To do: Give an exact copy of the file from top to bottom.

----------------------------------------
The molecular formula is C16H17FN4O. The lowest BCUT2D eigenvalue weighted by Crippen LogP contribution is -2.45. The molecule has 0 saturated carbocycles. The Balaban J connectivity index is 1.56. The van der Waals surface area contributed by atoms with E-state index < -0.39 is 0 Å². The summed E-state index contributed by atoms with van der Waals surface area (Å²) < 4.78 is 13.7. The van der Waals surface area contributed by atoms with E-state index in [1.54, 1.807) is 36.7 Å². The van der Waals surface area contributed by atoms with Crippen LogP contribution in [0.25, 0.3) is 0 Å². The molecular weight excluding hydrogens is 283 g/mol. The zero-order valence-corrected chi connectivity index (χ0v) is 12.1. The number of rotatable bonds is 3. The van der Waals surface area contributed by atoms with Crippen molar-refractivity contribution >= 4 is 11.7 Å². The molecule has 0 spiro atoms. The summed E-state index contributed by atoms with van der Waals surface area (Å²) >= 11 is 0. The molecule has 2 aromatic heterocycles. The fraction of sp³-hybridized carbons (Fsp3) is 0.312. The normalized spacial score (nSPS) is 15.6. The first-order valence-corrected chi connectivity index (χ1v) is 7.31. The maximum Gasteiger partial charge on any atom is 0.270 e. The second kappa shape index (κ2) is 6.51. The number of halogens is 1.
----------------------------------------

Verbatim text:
The molecular formula is C16H17FN4O. The lowest BCUT2D eigenvalue weighted by Crippen LogP contribution is -2.45. The molecule has 0 saturated carbocycles. The Balaban J connectivity index is 1.56. The van der Waals surface area contributed by atoms with E-state index < -0.39 is 0 Å². The summed E-state index contributed by atoms with van der Waals surface area (Å²) < 4.78 is 13.7. The van der Waals surface area contributed by atoms with E-state index in [1.54, 1.807) is 36.7 Å². The van der Waals surface area contributed by atoms with Crippen LogP contribution in [0.25, 0.3) is 0 Å². The molecular weight excluding hydrogens is 283 g/mol. The zero-order valence-corrected chi connectivity index (χ0v) is 12.1. The number of rotatable bonds is 3. The van der Waals surface area contributed by atoms with Crippen molar-refractivity contribution >= 4 is 11.7 Å². The molecule has 0 spiro atoms. The summed E-state index contributed by atoms with van der Waals surface area (Å²) >= 11 is 0. The molecule has 2 aromatic heterocycles. The fraction of sp³-hybridized carbons (Fsp3) is 0.312. The normalized spacial score (nSPS) is 15.6. The first-order valence-corrected chi connectivity index (χ1v) is 7.31. The maximum Gasteiger partial charge on any atom is 0.270 e. The second kappa shape index (κ2) is 6.51. The number of halogens is 1.